This is the first year I’ve seen The Harriman Stock Market Almanac by Stephen Eckett, although its first edition was published in Great Britain in 2004. This is the tenth edition. (Yes, I do know how to subtract. It seems that the almanac wasn’t put out every year.)
Although clearly inspired by the American Stock Trader’s Almanac, now in its fiftieth year, the British almanac has some unique features that make it particularly valuable.
First, the calendar section includes daily historical data for the FTSE 100 (from 1984), FTSE 250 (from 1985), S&P 500 (from 1950), and NIKKEI (from 1984). For each of these indexes the almanac provides three numbers (Sinclair Numbers) for every trading day, week, and month of the year: (1) the proportion of returns that were positive, (2) the average change, and (3) the standard deviation of the returns.
Seth Klarman: Investing Is Art First, Craft Second And Science Third
Second, the almanac looks at quite a few trading strategies, some nonsensical (like the Super Bowl indicator), some most likely coincidental (like the market rising sharply between lunar eclipses occurring in consecutive months), some producing inconsistent results (odd and even week returns). Others might have some merit, or at least trigger further ideas for testing: the FTSE 100/S&P 500 monthly switching strategy, the quarterly sector strategy, and the bounceback portfolio.
Oh, and if you didn’t know the conclusion of the adage “Sell in May and go away,” it’s “don’t come back till St Leger Day.” The St Leger is “the last big event of the UK horse-racing calendar and usually takes place in mid-September.”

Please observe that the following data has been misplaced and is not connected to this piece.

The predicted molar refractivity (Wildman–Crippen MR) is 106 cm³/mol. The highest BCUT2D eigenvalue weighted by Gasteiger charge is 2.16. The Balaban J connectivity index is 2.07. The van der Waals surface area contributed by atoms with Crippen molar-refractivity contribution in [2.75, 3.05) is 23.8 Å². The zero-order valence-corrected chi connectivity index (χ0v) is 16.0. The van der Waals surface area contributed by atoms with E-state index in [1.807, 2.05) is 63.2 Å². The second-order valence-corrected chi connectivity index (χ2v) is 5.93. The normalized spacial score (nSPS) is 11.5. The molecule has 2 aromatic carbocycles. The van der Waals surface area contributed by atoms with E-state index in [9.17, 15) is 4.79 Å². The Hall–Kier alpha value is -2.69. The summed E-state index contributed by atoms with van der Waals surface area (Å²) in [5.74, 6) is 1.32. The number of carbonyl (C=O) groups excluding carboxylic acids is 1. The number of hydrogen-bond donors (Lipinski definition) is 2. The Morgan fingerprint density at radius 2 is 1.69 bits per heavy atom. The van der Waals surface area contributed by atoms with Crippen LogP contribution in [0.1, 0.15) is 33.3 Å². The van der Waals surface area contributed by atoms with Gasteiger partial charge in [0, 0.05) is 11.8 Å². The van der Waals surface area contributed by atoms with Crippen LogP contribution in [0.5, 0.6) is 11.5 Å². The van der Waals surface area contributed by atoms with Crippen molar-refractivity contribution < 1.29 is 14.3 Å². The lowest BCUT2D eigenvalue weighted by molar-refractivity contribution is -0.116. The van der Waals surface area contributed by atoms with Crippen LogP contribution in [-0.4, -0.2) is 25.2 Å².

The Harriman Stock Market Almanac is hardbound, which means that, unlike its American counterpart, it doesn’t open up flat. Even so, it’s going to be my desk “calendar” for 2017. Time for a change, for a more global outlook.
The Almanac is a unique reference work providing traders and investors with the data to tackle the markets in the year ahead.
The main section consists of 52 weekly articles focusing on a range of strategies based on original seasonality analysis. These are supplemented with facts, figures and trivia unique to the Almanac. This is an extremely valuable and informative companion to the financial year, making the Almanac the one essential book for the serious trader or investor.
The Almanac consists of three main sections:
1. Day-to-day financial data
Data and statistics
Each page of this section includes key financial dates including: important economic releases, derivative contract expiries, exchange holidays, and company results expected that week. The pages also feature the results of a unique study of the historic performance of the market for each day and week of the year – the Sinclair Numbers.
Each page of the diary is accompanied by an original, informative and entertaining article. These cover studies of trends and anomalies, seasonality analysis, momentum effects, sector performance, arbitrage opportunities, FTSE Index reviews, as well as the results of some more unusual and eye-opening research.
A collection of articles featuring statistical analysis of UK stock market data and more wide-ranging topics than the Diary. Exclusive to the Almanac, sector, weekly and daily market performance analysis data is included.
The Reference section includes background information about UK and international stock indices. Topics covered include basic facts about the market, trade codes, a timetable of the trading day and a look at the original constituents of the FT 30 of 1935 and the FTSE 100 of 1984.